The U.K. government has revealed its Film and TV Production Restart Scheme, which was first unveiled in July 2020, has been extended for a further six months amid the ongoing pandemic.
Applications to the scheme will remain open until April 30, 2022, providing claims cover until June 30, 2022.
The aim is to support a further 400 productions. After just one year, the scheme helped over 640 films and TV projects — including “Peaky Blinders” season 6 and the Cannes feature “Mothering Sunday” — worth over £1.9 billion ($2.63 billion).
Three months on from that, the scheme has now supported 835 U.K. productions, worth £2.3 billion ($3.1 billion) of production spend, and preserved over 70,000 jobs.
The extension will, the government predicts, result in £1.2 billion ($1.6 billion) of production spend and protect around 34,500 jobs.
From Nov. 1, however, the scheme’s registration fee will increase from 1% to 2.5% of the production budget to “ensure that the current needs of the U.K. production industry are maintained while balancing the need to deliver value for money for taxpayers.”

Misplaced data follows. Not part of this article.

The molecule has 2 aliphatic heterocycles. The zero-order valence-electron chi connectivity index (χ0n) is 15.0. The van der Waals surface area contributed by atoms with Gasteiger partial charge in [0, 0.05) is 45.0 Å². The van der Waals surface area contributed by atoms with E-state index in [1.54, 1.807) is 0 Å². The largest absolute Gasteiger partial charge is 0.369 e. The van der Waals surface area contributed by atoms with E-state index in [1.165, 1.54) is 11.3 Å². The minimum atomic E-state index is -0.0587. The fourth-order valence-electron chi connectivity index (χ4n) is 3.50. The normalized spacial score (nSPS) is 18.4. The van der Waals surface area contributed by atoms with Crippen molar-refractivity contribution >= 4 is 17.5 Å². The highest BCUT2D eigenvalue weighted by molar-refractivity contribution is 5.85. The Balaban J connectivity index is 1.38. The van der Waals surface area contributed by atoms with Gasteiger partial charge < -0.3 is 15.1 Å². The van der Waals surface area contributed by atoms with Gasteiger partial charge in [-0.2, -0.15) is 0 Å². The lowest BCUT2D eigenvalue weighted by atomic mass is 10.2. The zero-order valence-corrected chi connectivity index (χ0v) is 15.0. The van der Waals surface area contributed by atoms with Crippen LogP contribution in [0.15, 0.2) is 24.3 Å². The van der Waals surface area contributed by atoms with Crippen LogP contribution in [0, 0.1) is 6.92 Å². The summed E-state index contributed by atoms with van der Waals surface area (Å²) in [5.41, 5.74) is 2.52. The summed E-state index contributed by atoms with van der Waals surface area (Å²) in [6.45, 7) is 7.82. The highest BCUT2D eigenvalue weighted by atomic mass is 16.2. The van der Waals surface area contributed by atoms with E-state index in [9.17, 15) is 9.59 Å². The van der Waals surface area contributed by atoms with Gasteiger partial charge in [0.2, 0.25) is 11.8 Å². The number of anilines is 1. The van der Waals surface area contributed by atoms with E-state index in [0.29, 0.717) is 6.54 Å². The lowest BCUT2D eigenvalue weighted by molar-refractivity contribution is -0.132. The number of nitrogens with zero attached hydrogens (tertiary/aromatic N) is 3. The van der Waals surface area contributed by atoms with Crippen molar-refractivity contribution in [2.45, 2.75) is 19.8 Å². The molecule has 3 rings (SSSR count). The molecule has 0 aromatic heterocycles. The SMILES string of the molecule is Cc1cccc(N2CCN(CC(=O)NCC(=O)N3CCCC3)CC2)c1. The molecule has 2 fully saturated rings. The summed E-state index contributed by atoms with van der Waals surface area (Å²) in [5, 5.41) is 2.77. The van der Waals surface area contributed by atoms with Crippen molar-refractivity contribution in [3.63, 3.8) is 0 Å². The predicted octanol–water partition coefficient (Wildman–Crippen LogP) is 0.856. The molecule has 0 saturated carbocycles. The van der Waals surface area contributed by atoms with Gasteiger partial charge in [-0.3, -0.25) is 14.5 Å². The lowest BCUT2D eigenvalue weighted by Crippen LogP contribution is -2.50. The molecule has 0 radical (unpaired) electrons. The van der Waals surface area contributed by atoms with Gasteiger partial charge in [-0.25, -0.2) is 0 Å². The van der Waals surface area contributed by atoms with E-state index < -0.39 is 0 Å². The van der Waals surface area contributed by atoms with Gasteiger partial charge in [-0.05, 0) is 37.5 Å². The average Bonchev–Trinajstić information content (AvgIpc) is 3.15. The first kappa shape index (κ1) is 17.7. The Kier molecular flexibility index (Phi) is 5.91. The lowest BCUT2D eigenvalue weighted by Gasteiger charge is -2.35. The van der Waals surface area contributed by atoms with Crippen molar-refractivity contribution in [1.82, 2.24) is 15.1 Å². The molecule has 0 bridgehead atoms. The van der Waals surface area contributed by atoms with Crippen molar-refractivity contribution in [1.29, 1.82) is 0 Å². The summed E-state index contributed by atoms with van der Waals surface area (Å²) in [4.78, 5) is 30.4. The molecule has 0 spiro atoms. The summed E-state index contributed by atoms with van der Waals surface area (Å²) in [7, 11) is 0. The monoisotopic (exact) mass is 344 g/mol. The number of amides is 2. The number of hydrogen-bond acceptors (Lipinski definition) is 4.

The government also confirmed that the U.K. Global Screen Fund has given almost £1 million ($1.3 million) worth of awards to the independent film and screen sector to assist with international exposure.
“Our world-leading film and TV industry supports hundreds of thousands of jobs — that’s why it was so important we helped it to get up and running again as part of our Plan for Jobs,” said Rishi Sunak, chancellor of the exchequer.
“It’s great that by extending the Film and TV Production Restart Scheme we will give even more productions the confidence to keep rolling, supporting jobs across the U.K. and producing the film and TV we all love.”
“Our brilliant film and TV industry is creating jobs, driving investment and selling the U.K. on screens both big and small across the globe,” said newly installed culture secretary Nadine Dorries. “Together the U.K. Global Screen Fund and U.K. Film and TV Production Restart Scheme are developing new opportunities in the sector and helping British talent and creativity to develop, grow and reach audiences around the world, whilst protecting and supporting our brilliant producers and screen businesses across the whole country.”